“Sometimes when sellers are trying to make a small room seem like it’s more spacious, they have a tendency to push all of their furniture against the walls to leave a big open space in the middle. This type of arrangement may leave a lot of open space, but ultimately leaves the interior design looking unfinished — a big turn off for buyers. In this situation, it’s better to create furniture groupings. First, envision the way the space should be used,” said Freshome. “Do you have a huge flatscreen TV that requires a lot of seating? Is there a corner in your living room that would serve perfectly as a reading nook? Group the furniture in ways that would make sense for the intended use. Then, make sure that there are clean and direct pathways through the room. You want potential buyers to be able to envision themselves living in your home and one of the quickest ways to do that is by creating a cozy seating area that’s fit for conversation.”

If the problem is that you’ve created a crowded space by using too much furniture, ditch a few pieces in a friend’s garage for the time being (or, even better, donate them!) to create an intimate seating area. You can always bring those pieces back into your new home.

10. Borrow stuff

If, at the end of the day, your home still isn’t looking show-ready, maybe it’s time to raid a friend’s house. Have a loved one who has an extra couch that’s more neutral than yours or a couple of great accessories? It’s time to test their love for you.

Know More About Home Ability

For any of us, a flight of stairs or a high shelf may someday seem like an insurmountable hurdle. Almost all of us, at some point in our lives will face a temporary or permanent loss resulting in reduced muscle strength, impaired vision, or reliance on a wheelchair. In some cases, people are forced to leave a home in which they have invested years of hard work and memories.

Another reality is an aging population with a desire to remain active and independent. Statistics show that by 2031, the number of Canadians over the age of 75 will have increased from 1.3 million today to over 4.4 million. Aging baby boomers who have enjoyed active lifestyles and travelling may well be reluctant to give up their independence to enter a care facility. Having a home that can age with them and accommodate a physical impairment would a great benefit.

Fortunately, building a home that will be barrier-free for a lifetime need not be a radical departure from standard home designs. If you are planning to build a new home or renovate your existing home, the following are some ideas and subtle modifications that can ensure freedom of mobility for yourself and your family.

In General

  • Select door and drawer handles that open with little resistance and can be operated with a closed fist. Lever handles are best for faucets and doors. Loop handles are best for drawers.
  • Doorways should be a minimum of 82cm (32 inches) wide and all entries should have a flat threshold. Allow a minimum width of 92cm (36 inches) for walkways.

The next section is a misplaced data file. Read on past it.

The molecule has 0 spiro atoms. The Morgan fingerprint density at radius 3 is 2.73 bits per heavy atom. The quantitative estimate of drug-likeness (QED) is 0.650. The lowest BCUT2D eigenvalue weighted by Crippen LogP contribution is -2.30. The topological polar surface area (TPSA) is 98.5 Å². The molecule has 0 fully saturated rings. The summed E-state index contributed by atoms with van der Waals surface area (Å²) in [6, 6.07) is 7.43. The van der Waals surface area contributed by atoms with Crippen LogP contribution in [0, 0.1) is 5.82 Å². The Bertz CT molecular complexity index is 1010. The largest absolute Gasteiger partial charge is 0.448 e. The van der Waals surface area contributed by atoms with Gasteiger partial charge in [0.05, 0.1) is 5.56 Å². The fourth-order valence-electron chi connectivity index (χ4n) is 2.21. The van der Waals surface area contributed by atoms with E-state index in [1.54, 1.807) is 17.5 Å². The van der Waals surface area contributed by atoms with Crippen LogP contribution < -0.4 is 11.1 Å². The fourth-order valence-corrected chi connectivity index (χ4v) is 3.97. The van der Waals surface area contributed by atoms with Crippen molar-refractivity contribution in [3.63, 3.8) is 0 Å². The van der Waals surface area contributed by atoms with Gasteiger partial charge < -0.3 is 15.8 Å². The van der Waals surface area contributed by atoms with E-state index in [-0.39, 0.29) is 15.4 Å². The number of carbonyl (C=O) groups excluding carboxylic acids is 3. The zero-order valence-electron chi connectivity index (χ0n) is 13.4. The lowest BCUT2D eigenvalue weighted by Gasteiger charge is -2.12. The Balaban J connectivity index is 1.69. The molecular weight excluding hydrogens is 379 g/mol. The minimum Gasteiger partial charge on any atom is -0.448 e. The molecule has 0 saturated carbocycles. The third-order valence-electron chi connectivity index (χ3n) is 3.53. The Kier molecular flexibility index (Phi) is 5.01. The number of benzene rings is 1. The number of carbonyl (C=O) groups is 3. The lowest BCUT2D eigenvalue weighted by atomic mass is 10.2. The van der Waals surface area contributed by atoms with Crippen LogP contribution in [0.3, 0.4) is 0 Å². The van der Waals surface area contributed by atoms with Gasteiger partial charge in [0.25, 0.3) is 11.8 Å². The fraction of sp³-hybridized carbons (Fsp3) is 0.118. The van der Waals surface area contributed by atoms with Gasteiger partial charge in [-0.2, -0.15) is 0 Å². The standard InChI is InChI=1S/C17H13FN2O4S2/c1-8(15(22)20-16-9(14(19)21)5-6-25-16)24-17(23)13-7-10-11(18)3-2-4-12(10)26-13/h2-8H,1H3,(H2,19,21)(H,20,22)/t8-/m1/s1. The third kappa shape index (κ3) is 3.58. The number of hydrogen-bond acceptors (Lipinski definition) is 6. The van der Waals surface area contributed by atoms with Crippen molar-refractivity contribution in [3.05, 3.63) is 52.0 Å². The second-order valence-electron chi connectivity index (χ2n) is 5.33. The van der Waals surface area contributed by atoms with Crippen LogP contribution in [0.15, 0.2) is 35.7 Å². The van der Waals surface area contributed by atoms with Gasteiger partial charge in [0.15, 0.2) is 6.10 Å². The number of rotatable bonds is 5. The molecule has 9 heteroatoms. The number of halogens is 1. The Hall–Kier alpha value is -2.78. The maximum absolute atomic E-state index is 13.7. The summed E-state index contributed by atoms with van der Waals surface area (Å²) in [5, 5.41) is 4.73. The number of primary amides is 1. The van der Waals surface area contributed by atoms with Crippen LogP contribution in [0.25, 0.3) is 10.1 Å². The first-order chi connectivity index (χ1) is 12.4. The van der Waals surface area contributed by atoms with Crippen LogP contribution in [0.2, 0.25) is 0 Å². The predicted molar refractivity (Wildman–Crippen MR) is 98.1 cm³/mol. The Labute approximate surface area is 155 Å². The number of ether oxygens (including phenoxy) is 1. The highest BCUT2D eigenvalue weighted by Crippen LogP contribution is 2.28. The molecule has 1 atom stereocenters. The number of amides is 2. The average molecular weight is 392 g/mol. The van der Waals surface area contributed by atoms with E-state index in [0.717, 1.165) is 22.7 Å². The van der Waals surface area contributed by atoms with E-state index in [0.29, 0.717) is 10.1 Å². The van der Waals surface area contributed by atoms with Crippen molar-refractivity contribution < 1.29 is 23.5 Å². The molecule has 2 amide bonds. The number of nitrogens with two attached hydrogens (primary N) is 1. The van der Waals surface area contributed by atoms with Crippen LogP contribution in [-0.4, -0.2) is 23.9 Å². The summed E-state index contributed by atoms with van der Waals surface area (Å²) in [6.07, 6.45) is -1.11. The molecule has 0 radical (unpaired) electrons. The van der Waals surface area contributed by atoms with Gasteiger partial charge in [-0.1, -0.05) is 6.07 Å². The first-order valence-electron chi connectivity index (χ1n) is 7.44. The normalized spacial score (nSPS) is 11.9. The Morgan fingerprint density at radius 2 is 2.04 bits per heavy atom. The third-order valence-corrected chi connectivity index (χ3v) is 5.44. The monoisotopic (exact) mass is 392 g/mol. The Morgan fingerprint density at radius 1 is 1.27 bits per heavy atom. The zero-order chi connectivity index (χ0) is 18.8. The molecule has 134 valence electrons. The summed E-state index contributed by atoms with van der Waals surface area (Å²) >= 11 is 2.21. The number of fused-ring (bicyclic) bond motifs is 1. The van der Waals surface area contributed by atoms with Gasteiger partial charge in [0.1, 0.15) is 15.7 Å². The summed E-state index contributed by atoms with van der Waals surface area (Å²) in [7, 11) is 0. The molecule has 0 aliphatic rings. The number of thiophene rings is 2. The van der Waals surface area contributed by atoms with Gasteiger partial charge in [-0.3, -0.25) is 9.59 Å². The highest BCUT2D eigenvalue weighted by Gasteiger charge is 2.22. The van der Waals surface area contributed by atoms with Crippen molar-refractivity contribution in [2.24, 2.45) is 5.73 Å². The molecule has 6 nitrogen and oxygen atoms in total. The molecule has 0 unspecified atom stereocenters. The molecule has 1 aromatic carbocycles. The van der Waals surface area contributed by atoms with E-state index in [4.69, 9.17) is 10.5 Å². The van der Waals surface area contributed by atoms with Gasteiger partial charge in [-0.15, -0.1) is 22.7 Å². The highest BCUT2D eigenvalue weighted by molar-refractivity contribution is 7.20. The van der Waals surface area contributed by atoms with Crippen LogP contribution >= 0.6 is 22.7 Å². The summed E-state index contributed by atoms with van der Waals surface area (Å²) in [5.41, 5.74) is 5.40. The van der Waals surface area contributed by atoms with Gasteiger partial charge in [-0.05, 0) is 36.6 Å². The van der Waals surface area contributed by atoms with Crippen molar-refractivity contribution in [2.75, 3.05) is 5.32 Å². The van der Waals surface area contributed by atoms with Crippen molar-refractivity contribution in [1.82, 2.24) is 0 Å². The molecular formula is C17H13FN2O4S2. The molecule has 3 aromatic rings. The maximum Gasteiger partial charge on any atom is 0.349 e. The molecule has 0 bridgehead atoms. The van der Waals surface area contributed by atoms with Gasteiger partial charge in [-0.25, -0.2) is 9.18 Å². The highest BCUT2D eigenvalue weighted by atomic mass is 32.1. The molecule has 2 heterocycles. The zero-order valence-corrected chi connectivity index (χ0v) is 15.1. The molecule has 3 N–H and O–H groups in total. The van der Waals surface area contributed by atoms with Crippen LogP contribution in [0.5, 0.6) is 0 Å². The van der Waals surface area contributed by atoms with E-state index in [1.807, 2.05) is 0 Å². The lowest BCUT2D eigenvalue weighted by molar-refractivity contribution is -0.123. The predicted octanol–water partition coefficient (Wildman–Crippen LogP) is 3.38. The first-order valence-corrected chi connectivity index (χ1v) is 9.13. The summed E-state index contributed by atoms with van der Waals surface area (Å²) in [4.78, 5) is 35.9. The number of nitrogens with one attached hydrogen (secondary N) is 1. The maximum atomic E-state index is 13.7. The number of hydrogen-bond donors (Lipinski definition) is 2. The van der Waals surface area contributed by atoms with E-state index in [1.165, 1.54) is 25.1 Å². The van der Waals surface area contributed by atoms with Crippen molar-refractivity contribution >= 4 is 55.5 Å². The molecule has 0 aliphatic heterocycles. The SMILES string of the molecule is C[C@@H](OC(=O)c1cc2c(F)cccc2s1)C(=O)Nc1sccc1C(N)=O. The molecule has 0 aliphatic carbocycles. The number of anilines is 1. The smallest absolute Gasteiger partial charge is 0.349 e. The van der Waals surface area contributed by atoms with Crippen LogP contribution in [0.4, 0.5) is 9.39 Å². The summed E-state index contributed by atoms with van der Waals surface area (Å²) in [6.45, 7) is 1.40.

• Avoid sunken rooms. If you are renovating a home that has one room lower than an adjoining room, install a gentle slope to join the rooms rather than a step.


  • A side-by-side refrigerator is recommended as it reduces the need to back up when opening the refrigerator.
  • Sliding cabinet doors work best for people in a wheelchair.
  • Consider adjusting work surfaces to a 76cm (30-inch) height rather than the standard 92cm (36-inch) height. This will aid a person who is seated or a child who may want to help out in the kitchen. It is also good for those who suffer from back problems or have limited reach.
  • Countertops with rounded edges can reduce injury if someone should happen to fall or bump into them.
  • Open floor space should be 1.525 metres by 1.525 metres (5 feet by 5 feet) to allow a wheelchair to easily turn 360 degrees.
  • Choose lever door handles instead of knobs that must be pulled or turned.
  • Leave knee space beneath counters.
  • Choose stoves with control knobs in front for easy access.


  • Mirrors should be long enough that standing persons can see themselves as well as someone in a wheelchair.
  • Choose a washbasin that is fairly low, approximately 76cm (30 inches), and one that has knee room beneath the basin.
  • Long lever handles are best for faucets.
  • Today there is a wide selection of bathtubs, particularly soaker and Jacuzzi tubs that have built-in grips to prevent a fall.
  • Select shower stalls with a low threshold. The design trend is toward solid plastic shower stalls and many of those are available with low thresholds.
  • Showers should ideally also include a shower seat, grab bars at back and sides, a hand-held showerhead and non-slip flooring.


  • Motion sensors and timers, which turn lights on and off, are especially useful for those with difficulties reaching. Motion sensor lights can also be a valuable safety feature in any home.
  • Position dimmers, switches, and thermostats at approximately 110cm (44 inches) above the floor. Small children can also benefit from this design modification.


Enjoyment of the outdoors doesn’t disappear with impaired mobility. If there is a difference in height between your home and backyard, consider a gently sloping walkway at least 92 cm (36 inches) wide. It can be a decorative part of your garden and even a key design feature. You may need to use from a wheelchair or walker in which case, it is simply a meandering path, an ornamental entrance to your garden.